Many survivors still struggle with post-traumatic stress disorder as a result of their experience on that day and the difficult days that followed.

The powerful aftershocks from the quake had everyone on edge.


Government Hill Elementary School


government hill elementary schoolThankfully, the children were not in school

The 1964 earthquake happened on Good Friday, March 27th.

Because of the holiday, children were not in school.

Looking at the picture above, we can thank God that no children were in that building during the quake.

In the days and weeks that followed, Anchorage school officials had to come up with new places to continue schooling for many of the town's children, including elementary, junior high and high school students.

It was another reminder that we survived a powerful force of nature.


4th Avenue was transformed


4th avenue sank below street levelThe stories of survival are amazing

For those who were living in Anchorage when the quake struck, the picture above shows a familiar sidewalk where many had stood to watch the Fur Rendezvous winter carnival, the month before the quake.

Then, in just five minutes, it was all gone.

After the earthquake, many wondered if Anchorage would ever be the same again.


Reconstruction Begins


rebuilding after the 1964 quakeBringing back a part of Anchorage

The section of 4th Avenue shown above had sunk below street level, destroying many businesses during the quake.

But those who lived in Anchorage were determined to rebuild.

Looking at the picture above, it's difficult to believe that they were able to clean up all the devastation, and rebuild.

Today, 4th Avenue is a thriving part of Anchorage life.

For those who survived the quake, when reconstruction began, it brought a glimmer of hope for a brighter future.

Smiles began to return.

Conservative estimates put the damage at $500 million dollars. Of course, that was in 1964 dollars.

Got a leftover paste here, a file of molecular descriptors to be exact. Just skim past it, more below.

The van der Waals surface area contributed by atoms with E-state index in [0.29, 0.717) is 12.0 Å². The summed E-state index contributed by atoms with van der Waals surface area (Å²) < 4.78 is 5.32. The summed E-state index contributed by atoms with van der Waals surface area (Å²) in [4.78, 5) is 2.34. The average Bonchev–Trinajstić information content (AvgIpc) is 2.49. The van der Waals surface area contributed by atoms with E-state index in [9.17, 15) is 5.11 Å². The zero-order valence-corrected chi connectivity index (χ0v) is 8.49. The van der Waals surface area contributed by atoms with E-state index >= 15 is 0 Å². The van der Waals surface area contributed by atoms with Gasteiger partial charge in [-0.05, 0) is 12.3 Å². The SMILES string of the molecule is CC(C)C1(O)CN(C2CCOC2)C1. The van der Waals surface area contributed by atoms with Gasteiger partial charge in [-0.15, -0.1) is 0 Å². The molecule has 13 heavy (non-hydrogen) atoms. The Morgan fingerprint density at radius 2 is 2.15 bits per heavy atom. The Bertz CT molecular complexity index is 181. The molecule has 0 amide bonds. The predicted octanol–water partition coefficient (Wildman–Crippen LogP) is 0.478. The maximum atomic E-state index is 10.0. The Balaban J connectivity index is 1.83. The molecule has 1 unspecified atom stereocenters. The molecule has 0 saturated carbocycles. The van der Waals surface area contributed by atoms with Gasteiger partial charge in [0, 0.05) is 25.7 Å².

Federal Disaster funds weren't enough to cover the cost.


1964 Earthquake in Anchorage Alaska


While Anchorage has its fair share of earthquakes, the one on Good Friday, 1964 was much stronger and more destructive than any other one before or since. 

And those who experienced the terror and devastation first hand, still vividly recall their experiences – and always will.

Anchorage Memories wishes to thank all the survivors who contributed their stories.


What You Just Discovered


The 1964 Earthquake was a magnitude 9.2, or 35 times more powerful than the 1902 earthquake in San Francisco.

The shaking lasted nearly 5 minutes.

At the time, estimates of damage were somewhere around $500 million dollars. In today's dollars, we're looking at $4,787,255,806 and some change.

From reading the first-hand accounts on this page, written by survivors of the earthquake, you learned what they saw, heard and felt as the shaking continued.

As you learn about this horrific event, it's easy to see how Alaskans responded. They quickly stood up proudly, helped each other and together, they rebuilt Anchorage, the town they love.

Memories of the 1964 Earthquake in Anchorage Alaska, live on.